Two Old Women retells the Alaskan legend celebrating the fortitude and wisdom of the two old women of the title. As their tribe approaches a difficult winter with few resources, the chief and council decide that The People must move on, but leave behind the two old women who are draining their resources.
Two Old Women by Velma Willis is the 30th in the older women in fiction series on Bookword. You can find others through the various links on the blog.
The Story of Two Old Women
It is the time before Westerners arrived in the Yukon. The People must live off what the land provides. Some years the land is more bountiful than others. The People are moving to their winter quarters but finding it impossible to support themselves. The chief’s decision is a difficult one, but it is argued that these two old women contribute very little, are a burden on the younger folk and moreover they complain all the time. To leave them behind might save the Qwich’in People.
Of course they survive or this would not be a legend. But at first the women are stunned and shocked. It is hard to be abandoned, especially by your daughter and grandson.
The large band of famished people slowly moved away, leaving the two women sitting in the same stunned position on their piled spruce boughs. Their small fire cast a soft orange glow onto their weathered faces. A long time passed before the cold brought Ch’idzigyaak out of her stupor. (12)
Ch’idzigyaak is 80 years old. Her younger companion is 75. In the beginning Sa’ is the stronger in spirit and body.
At that moment, Sa’ lifted her head in time to see her friend’s tears. A rush of anger surged within her. How dare they! Her cheeks burned with the humiliation. She and the other old woman were not close to dying! Had they not sewed and tanned for what the people gave them? They did not have to be carried from camp to camp. They were neither helpless nor hopeless. Yet they had been condemned to die. (12-13)
It is Sa’ who encourages her friend to hope and then to take action.
“Yes in their own way they have condemned us to die! They think we are too old and useless. They forget that we, too, have earned the right to live! So I say if we are going to die, my friend, let us die trying, not sitting.” (14)
The imminent death would be dreadful, either from the cold or from hungry wild animals. Predation, as we have learned to call it. The chief’s decision to leave them behind reflects his perception of the old women‘s position as the least useful members of the band.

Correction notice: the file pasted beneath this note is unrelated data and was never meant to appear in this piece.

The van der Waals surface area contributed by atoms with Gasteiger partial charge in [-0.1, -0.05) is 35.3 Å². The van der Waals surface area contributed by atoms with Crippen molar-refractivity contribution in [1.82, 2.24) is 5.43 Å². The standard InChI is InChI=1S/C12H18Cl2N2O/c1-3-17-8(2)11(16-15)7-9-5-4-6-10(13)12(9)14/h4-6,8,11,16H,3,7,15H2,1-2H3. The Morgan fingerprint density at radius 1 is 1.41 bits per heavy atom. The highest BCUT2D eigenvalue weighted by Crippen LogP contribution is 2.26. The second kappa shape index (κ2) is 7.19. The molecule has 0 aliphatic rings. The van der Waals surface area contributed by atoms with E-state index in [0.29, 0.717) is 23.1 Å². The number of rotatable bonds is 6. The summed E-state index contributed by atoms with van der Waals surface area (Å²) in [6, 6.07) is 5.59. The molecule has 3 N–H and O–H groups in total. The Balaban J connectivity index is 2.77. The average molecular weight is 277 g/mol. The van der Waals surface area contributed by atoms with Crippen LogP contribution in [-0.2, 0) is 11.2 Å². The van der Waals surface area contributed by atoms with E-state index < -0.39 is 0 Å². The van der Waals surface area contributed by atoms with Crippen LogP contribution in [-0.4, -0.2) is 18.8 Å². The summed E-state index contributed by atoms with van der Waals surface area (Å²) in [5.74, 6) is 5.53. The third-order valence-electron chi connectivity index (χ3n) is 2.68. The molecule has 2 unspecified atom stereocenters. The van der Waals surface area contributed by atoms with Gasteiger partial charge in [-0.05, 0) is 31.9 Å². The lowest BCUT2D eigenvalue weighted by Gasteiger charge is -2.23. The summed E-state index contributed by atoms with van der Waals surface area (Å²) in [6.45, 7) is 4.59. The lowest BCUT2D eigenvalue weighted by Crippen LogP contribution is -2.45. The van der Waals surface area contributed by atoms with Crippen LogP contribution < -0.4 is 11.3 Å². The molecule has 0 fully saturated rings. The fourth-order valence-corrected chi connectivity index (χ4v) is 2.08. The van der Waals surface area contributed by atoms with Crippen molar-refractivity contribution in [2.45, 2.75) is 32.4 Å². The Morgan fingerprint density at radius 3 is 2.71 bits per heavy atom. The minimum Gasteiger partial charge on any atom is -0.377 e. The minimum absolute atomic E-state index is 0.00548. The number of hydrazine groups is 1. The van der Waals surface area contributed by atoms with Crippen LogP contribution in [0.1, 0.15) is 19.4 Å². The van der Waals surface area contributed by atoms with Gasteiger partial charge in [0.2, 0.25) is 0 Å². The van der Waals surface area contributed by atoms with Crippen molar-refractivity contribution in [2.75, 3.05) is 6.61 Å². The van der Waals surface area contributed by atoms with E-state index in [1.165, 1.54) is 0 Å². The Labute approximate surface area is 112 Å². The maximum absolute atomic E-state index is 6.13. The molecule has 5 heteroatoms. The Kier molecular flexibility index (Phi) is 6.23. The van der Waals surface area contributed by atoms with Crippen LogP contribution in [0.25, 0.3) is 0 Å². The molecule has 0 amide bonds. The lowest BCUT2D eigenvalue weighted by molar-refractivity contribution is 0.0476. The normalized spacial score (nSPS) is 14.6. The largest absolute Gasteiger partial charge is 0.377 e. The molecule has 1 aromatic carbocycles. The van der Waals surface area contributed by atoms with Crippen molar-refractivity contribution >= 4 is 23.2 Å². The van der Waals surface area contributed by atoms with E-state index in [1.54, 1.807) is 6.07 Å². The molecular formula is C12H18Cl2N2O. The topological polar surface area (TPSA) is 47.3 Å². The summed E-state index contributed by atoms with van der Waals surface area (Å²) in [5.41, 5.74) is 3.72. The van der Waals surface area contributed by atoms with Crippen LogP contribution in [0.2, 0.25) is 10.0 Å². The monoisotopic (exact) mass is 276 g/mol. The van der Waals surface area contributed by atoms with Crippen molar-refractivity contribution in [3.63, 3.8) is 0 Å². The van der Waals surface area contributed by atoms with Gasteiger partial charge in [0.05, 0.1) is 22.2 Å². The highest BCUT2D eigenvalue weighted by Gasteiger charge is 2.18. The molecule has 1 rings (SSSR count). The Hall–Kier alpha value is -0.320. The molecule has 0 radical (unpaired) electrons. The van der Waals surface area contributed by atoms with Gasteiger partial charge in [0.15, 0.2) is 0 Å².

As winter approaches they set off to find a safe place to shelter, to find food and wood for warmth. As they go they tell each other a little about their pasts, and find that both have been resourceful and have learned survival skills. They meet and overcome difficulties. They support each other through their struggles.
Their survival teaches the rest of the band, when they are reunited, important lessons about perseverance but also about the value of old folk.
The Old Women
Legends are handed down for a reason. They pass on important lessons from the older generation to the younger. This legend of the old women is full of the importance of not giving up: “let us die trying.” And of the mutual value of different people within a community. It reminds us that old women, even if they are whiners, are not ‘old and useless’. The legend tells us that even age does not limit the ability to accomplish what is necessary.
The legend counters the strong story of dependence and decline that old people, especially older women, have told about them even today. As Sa’ says, older people are neither helpless nor hopeless. Much current social debate assumes that older people have nothing to offer as they become increasingly dependent, and that the world and life belongs to the young.
It is no coincidence that this story is introduced as a mother retelling it to her daughter as they collect the wood for winter. It reminds the reader of the harsh conditions that face many people even today. In this short novel these hardships and challenges are made vivid through the author’s personal knowledge of living near the Yukon. The author is from the tribe of the Qwich’in People.
Two Old Women: an Alaskan legend of betrayal, courage and survival by Velma Wallis (1993) Harper Collins 130pp
Illustrated by Jim Grant.
Recent posts in the older women in fiction series:
Tillie Olsen Tell me a Riddle
Kent Haruf Our Souls at Night
Elizabeth Von Arnim The Enchanted April
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